I had planned to get here to Milford house last week but Storm Agnes reared her head and meant it was not safe to make the drive. Its exactly 1 and a half hours from my house to Milford house, allowing for the odd sojourn behind a livestock truck or tractor.
I am here to start work on my Soil and Grass residency. My family means that I cant do stay away residencies, and come and stay here at Milford House for 2 or 3 weeks, but instead I am breaking down the residency into day trips or 2 day long visits over October and early November. It’s an interesting way to approach it, as this way, nothing ever gets too familiar.
Today I wanted to to walk the grounds, and spend some time in the nooks, crannies, grasses, trees, etc. The bumpy ground spaces and the nettle filled corner spaces. The broken branches on the ground covered in moss spaces and the squelchy leaf filled ditch spaces. The tree canopy spaces and the high wet grass spaces.
I spent 2 hours walking around the grounds. The beauty of Milford House to me is its unmanicured grounds, with huge old deciduous trees, fields of grass and nettle filled brambly corners. I was struck by the smell of rotting wood underfoot, carpeted ivy and beech nuts, flies buzzing about and everywhere ivy, brambles, nettles, tall wet grass. I do like this time of year, October, when everything starts to die- the leaves, the plants, etc. You can see the tree branches properly as they become bare.. And this dying process of the plants is to me their most aesthetically pleasing phase, when they shrivel up and twist (see the not great photos above.) It feels like if it got the chance, nature would quite quickly swallow up the whole place again. I remember Mark Newell, late partner of Deej, saying that they had to be careful not to let the house and the grounds ‘eat them up’. I felt I understood what he meant.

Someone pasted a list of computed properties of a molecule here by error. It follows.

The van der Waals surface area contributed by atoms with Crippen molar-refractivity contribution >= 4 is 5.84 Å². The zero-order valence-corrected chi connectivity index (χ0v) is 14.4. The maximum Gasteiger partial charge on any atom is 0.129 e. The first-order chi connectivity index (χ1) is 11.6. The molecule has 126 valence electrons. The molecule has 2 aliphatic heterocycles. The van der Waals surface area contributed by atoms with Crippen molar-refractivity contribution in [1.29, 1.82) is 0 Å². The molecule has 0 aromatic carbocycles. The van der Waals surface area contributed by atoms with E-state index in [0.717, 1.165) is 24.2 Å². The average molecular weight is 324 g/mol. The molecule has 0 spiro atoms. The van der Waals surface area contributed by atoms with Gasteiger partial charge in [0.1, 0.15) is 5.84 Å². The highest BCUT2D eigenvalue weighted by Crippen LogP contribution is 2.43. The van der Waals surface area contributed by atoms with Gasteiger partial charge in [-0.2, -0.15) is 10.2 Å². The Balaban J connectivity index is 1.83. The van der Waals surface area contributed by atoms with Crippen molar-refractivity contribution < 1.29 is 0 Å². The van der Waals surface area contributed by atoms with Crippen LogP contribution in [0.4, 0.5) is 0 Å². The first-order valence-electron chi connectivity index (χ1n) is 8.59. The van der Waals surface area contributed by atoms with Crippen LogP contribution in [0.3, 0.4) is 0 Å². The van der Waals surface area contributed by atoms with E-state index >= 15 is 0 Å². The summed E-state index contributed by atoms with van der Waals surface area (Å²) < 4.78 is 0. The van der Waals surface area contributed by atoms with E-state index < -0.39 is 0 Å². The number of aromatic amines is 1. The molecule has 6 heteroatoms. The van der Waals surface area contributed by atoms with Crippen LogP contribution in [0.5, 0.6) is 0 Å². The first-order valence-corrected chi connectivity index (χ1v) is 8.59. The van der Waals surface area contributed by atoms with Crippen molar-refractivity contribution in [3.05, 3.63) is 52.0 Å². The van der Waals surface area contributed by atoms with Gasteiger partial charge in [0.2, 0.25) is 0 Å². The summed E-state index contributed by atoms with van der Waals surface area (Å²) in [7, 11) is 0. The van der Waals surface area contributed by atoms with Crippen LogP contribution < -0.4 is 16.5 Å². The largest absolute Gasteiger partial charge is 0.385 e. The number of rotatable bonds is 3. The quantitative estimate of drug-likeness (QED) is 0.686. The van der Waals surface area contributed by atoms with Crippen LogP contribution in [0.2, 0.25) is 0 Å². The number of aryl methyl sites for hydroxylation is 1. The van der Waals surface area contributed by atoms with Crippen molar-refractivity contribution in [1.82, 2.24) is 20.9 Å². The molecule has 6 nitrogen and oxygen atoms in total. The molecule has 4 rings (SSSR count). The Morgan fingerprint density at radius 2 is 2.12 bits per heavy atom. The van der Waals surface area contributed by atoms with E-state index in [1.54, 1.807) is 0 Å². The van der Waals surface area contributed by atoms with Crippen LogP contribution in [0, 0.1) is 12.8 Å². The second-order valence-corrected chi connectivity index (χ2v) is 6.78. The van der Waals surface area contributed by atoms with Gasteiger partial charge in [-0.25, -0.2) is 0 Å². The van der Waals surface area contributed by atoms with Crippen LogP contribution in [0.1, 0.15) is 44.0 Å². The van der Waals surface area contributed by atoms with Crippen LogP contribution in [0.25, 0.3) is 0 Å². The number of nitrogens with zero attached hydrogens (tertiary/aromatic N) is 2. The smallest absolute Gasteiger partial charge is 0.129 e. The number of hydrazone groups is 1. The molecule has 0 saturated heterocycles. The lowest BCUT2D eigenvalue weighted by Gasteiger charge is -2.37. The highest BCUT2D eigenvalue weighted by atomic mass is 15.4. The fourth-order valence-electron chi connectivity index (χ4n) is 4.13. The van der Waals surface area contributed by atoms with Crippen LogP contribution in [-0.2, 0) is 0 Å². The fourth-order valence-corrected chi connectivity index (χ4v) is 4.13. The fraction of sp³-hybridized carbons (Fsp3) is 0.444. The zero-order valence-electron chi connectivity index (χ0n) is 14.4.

When I was down for Culture Night a couple of weeks before there had been a different atmosphere, a still, magical, atmosphere in the darkness of the evening. Today, the wind is blowing and of course the rain is misting in and out, not too heavy though. So you could really hear the trees rustling and talking as I tramped around and through them. I was drawn to the Arthur Rackham-esque twisted tree branches, some which had fallen off and were resting at odd angles within the nettles and ivy, others which were dropping under their own weight towards the ground.
I was walking just to give myself the luxury of seeing with no agenda, and to seek out potential performance spaces also, but not putting myself under pressure to identify these as a task. I enjoyed the myriad of textures and patterns the trees and branches and weeds made, and the ecological complexity of the area- by which I mean the trees, their relationship with the soil, the air, each other and the other organisms around them and growing beneath, around and on them, the other plants growing underfoot and in between, and how visually it could be viewed in its entirety as one big system. I sat down and made some drawing of the branches, viewed from below, looking up.
I had a different idea of how I was going to develop the residency, through a performance lens, but it may not turn out that way. I have some ideas to try out and I wont know of course if they will work or not until I try them. Planning to return at the end of next week for visit no 2.